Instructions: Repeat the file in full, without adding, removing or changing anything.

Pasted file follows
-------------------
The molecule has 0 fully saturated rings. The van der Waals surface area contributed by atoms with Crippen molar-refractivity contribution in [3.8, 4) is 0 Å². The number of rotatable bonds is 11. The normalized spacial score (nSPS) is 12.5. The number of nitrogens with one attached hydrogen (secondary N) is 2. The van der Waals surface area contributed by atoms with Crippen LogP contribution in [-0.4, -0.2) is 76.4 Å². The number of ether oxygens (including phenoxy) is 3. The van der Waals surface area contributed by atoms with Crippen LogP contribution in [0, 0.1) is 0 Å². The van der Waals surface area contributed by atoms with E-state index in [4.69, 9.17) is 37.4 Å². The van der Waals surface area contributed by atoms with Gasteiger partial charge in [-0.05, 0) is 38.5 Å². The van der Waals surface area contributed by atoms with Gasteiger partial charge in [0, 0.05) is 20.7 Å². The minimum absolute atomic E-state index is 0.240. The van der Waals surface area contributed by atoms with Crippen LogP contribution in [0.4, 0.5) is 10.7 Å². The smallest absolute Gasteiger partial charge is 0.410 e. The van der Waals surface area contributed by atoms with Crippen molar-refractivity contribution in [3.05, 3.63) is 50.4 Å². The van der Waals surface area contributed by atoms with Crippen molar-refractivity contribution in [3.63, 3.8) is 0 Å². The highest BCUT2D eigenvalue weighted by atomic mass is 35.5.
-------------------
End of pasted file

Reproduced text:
The molecule has 0 fully saturated rings. The van der Waals surface area contributed by atoms with Crippen molar-refractivity contribution in [3.8, 4) is 0 Å². The number of rotatable bonds is 11. The normalized spacial score (nSPS) is 12.5. The number of nitrogens with one attached hydrogen (secondary N) is 2. The van der Waals surface area contributed by atoms with Crippen LogP contribution in [-0.4, -0.2) is 76.4 Å². The number of ether oxygens (including phenoxy) is 3. The van der Waals surface area contributed by atoms with Crippen LogP contribution in [0, 0.1) is 0 Å². The van der Waals surface area contributed by atoms with E-state index in [4.69, 9.17) is 37.4 Å². The van der Waals surface area contributed by atoms with Gasteiger partial charge in [-0.05, 0) is 38.5 Å². The van der Waals surface area contributed by atoms with Gasteiger partial charge in [0, 0.05) is 20.7 Å². The minimum absolute atomic E-state index is 0.240. The van der Waals surface area contributed by atoms with Crippen LogP contribution in [0.4, 0.5) is 10.7 Å². The smallest absolute Gasteiger partial charge is 0.410 e. The van der Waals surface area contributed by atoms with Crippen molar-refractivity contribution in [3.05, 3.63) is 50.4 Å². The van der Waals surface area contributed by atoms with Crippen molar-refractivity contribution in [3.63, 3.8) is 0 Å². The highest BCUT2D eigenvalue weighted by atomic mass is 35.5.